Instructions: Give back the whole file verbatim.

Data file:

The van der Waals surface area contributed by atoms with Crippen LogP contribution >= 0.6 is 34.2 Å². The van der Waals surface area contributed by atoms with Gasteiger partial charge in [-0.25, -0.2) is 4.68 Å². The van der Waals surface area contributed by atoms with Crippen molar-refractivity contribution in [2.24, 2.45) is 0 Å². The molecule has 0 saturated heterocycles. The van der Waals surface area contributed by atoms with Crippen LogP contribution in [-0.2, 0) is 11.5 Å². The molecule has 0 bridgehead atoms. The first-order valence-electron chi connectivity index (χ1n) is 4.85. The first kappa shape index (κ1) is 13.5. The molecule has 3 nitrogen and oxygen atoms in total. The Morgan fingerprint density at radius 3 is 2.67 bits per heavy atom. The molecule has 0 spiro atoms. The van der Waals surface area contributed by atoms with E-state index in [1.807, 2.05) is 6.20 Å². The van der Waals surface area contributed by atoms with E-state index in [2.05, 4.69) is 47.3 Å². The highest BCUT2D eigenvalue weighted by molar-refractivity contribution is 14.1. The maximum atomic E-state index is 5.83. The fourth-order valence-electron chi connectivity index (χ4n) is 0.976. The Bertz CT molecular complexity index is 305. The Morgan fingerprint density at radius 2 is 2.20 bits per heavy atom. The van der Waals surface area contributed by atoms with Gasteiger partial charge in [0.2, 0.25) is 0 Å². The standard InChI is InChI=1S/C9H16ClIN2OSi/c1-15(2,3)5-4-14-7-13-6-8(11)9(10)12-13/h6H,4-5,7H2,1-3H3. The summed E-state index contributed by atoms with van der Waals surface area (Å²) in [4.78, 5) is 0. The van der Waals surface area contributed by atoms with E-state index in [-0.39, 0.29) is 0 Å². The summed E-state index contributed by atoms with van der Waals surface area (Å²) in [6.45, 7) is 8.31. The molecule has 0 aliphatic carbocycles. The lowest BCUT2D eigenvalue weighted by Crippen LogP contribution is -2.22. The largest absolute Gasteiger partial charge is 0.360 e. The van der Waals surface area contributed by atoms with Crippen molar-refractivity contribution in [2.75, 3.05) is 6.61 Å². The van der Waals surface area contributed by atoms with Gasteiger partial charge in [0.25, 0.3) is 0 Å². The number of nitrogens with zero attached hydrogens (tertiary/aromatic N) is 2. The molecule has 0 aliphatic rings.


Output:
The van der Waals surface area contributed by atoms with Crippen LogP contribution >= 0.6 is 34.2 Å². The van der Waals surface area contributed by atoms with Gasteiger partial charge in [-0.25, -0.2) is 4.68 Å². The van der Waals surface area contributed by atoms with Crippen molar-refractivity contribution in [2.24, 2.45) is 0 Å². The molecule has 0 saturated heterocycles. The van der Waals surface area contributed by atoms with Crippen LogP contribution in [-0.2, 0) is 11.5 Å². The molecule has 0 bridgehead atoms. The first-order valence-electron chi connectivity index (χ1n) is 4.85. The first kappa shape index (κ1) is 13.5. The molecule has 3 nitrogen and oxygen atoms in total. The Morgan fingerprint density at radius 3 is 2.67 bits per heavy atom. The molecule has 0 spiro atoms. The van der Waals surface area contributed by atoms with E-state index in [1.807, 2.05) is 6.20 Å². The van der Waals surface area contributed by atoms with E-state index in [2.05, 4.69) is 47.3 Å². The highest BCUT2D eigenvalue weighted by molar-refractivity contribution is 14.1. The maximum atomic E-state index is 5.83. The fourth-order valence-electron chi connectivity index (χ4n) is 0.976. The Bertz CT molecular complexity index is 305. The Morgan fingerprint density at radius 2 is 2.20 bits per heavy atom. The van der Waals surface area contributed by atoms with Gasteiger partial charge in [0.2, 0.25) is 0 Å². The standard InChI is InChI=1S/C9H16ClIN2OSi/c1-15(2,3)5-4-14-7-13-6-8(11)9(10)12-13/h6H,4-5,7H2,1-3H3. The summed E-state index contributed by atoms with van der Waals surface area (Å²) in [4.78, 5) is 0. The van der Waals surface area contributed by atoms with E-state index in [-0.39, 0.29) is 0 Å². The summed E-state index contributed by atoms with van der Waals surface area (Å²) in [6.45, 7) is 8.31. The molecule has 0 aliphatic carbocycles. The lowest BCUT2D eigenvalue weighted by Crippen LogP contribution is -2.22. The largest absolute Gasteiger partial charge is 0.360 e. The van der Waals surface area contributed by atoms with Crippen molar-refractivity contribution in [2.75, 3.05) is 6.61 Å². The van der Waals surface area contributed by atoms with Gasteiger partial charge in [0.25, 0.3) is 0 Å². The number of nitrogens with zero attached hydrogens (tertiary/aromatic N) is 2. The molecule has 0 aliphatic rings.